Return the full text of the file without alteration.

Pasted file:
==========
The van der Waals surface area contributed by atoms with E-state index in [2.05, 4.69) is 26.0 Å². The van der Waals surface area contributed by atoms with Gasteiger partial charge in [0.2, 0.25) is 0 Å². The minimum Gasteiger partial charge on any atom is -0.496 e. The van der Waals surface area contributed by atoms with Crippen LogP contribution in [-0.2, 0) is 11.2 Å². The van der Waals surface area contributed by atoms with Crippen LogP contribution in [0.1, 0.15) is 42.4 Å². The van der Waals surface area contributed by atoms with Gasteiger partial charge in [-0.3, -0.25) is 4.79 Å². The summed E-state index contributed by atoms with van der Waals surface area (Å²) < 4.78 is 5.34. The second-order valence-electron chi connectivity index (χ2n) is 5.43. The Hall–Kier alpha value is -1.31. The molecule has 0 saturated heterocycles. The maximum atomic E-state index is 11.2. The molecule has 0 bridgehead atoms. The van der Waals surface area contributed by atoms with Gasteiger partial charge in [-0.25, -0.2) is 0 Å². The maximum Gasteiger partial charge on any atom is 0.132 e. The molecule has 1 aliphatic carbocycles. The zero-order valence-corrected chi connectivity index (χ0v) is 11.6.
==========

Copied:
The van der Waals surface area contributed by atoms with E-state index in [2.05, 4.69) is 26.0 Å². The van der Waals surface area contributed by atoms with Gasteiger partial charge in [0.2, 0.25) is 0 Å². The minimum Gasteiger partial charge on any atom is -0.496 e. The van der Waals surface area contributed by atoms with Crippen LogP contribution in [-0.2, 0) is 11.2 Å². The van der Waals surface area contributed by atoms with Crippen LogP contribution in [0.1, 0.15) is 42.4 Å². The van der Waals surface area contributed by atoms with Gasteiger partial charge in [-0.3, -0.25) is 4.79 Å². The summed E-state index contributed by atoms with van der Waals surface area (Å²) < 4.78 is 5.34. The second-order valence-electron chi connectivity index (χ2n) is 5.43. The Hall–Kier alpha value is -1.31. The molecule has 0 saturated heterocycles. The maximum atomic E-state index is 11.2. The molecule has 0 bridgehead atoms. The van der Waals surface area contributed by atoms with Gasteiger partial charge in [-0.25, -0.2) is 0 Å². The maximum Gasteiger partial charge on any atom is 0.132 e. The molecule has 1 aliphatic carbocycles. The zero-order valence-corrected chi connectivity index (χ0v) is 11.6.